They called him ‘Hollywood’.
The nickname seemed to stick after one of his team-mates compared his sartorial elegance to that of the flamboyant Sydney punter of the fifties and sixties, ‘Hollywood’ George Edser.
That was one of the colourful characteristics of Peter Nicoll, who was a true personality of Wangaratta cricket for almost three decades.
There was no more imposing sight for an opposition player than to see the bulky frame of Nicoll striding purposefully to the wicket. A gifted left-hander equipped with the full range of shots, he could murder an attack when in full flight. You probably considered yourself a reasonable chance to pick him up in slips early, but if you didn’t, then … ‘look out’.
Peter Nicoll was part of a blue-blooded cricketing dynasty at Whorouly. His uncles, Ernie,Ron and Vic were all champions, as was his cousin Lex. Brother Ian, a future proficient Carlton winger, could wreak havoc with his ruthless hitting, whilst his father Wils, a fellow ‘Hall of Famer’, had a peerless record and scored over 10,000 WDCA runs.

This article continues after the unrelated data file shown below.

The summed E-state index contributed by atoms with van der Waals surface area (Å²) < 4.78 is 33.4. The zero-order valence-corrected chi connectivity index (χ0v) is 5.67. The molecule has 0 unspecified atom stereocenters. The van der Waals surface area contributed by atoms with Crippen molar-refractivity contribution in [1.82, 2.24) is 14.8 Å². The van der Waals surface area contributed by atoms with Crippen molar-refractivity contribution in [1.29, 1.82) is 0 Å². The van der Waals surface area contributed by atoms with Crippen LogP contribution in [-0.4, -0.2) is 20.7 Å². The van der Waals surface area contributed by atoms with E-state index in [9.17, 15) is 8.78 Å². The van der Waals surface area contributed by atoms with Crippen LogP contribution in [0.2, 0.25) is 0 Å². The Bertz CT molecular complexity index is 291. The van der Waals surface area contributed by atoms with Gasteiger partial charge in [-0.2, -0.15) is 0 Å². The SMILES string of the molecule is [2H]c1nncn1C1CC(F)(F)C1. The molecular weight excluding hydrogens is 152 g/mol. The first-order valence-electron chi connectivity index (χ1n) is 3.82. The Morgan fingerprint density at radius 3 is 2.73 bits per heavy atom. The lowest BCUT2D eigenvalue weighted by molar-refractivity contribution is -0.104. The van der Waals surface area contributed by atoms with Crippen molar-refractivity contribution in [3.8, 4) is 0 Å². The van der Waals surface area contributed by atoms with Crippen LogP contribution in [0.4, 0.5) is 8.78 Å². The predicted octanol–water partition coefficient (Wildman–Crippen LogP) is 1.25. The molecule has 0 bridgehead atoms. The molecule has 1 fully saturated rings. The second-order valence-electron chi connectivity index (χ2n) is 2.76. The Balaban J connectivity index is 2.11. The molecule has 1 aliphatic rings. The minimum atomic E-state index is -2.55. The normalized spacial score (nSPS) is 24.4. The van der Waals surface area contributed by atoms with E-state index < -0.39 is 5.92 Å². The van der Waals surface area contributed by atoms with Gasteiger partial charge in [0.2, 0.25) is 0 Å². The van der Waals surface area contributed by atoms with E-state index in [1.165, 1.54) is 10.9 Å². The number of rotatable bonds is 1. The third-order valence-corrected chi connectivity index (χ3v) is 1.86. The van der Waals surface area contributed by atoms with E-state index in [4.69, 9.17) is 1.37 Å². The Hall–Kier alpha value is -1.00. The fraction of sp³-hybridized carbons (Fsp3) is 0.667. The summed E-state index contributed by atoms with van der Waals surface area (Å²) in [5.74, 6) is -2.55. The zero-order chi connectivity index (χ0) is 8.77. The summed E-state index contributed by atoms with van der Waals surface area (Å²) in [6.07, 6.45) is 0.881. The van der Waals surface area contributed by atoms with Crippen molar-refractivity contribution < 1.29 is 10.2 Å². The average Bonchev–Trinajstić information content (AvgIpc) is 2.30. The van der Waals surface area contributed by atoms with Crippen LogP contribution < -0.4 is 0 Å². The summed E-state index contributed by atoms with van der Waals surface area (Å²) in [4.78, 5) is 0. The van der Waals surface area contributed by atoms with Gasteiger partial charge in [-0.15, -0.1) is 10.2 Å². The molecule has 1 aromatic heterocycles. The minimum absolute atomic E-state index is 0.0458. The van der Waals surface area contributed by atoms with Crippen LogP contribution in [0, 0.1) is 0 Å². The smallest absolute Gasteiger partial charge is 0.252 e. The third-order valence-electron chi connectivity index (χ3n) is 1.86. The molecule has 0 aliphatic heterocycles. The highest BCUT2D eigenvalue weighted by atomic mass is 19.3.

Yet Wils and Peter were poles apart in the rudiments of batting. Peter, stylish and playing through the lines, was a conventional stroke-player. Wils, more rough-hewn, relied on a superb eye to plunder the bowling. But both shared an appetite for runs which produced monumental results.
The story is told of Wils, striding to the crease at Country Week, looking like he’d hastily changed after a tiresome day on the farm. Trousers tucked into black socks, well-worn pads offering scant protection. And carrying a single, spiked batting glove.
There was collective derision from the fielding side. Someone sneered: “Get a look at this yokel will ya !” It was just loud enough for the ‘yokel’ to hear, and store in his memory bank.
After a commanding knock, during which he’d taken toll of a highly-rated attack, he quickly departed, in search of a relaxing ‘roll-your-own’ as his method of winding down.
Peter, to the contrary was all sophistication , replete with finely-tailored creams and the most up-to-date equipment.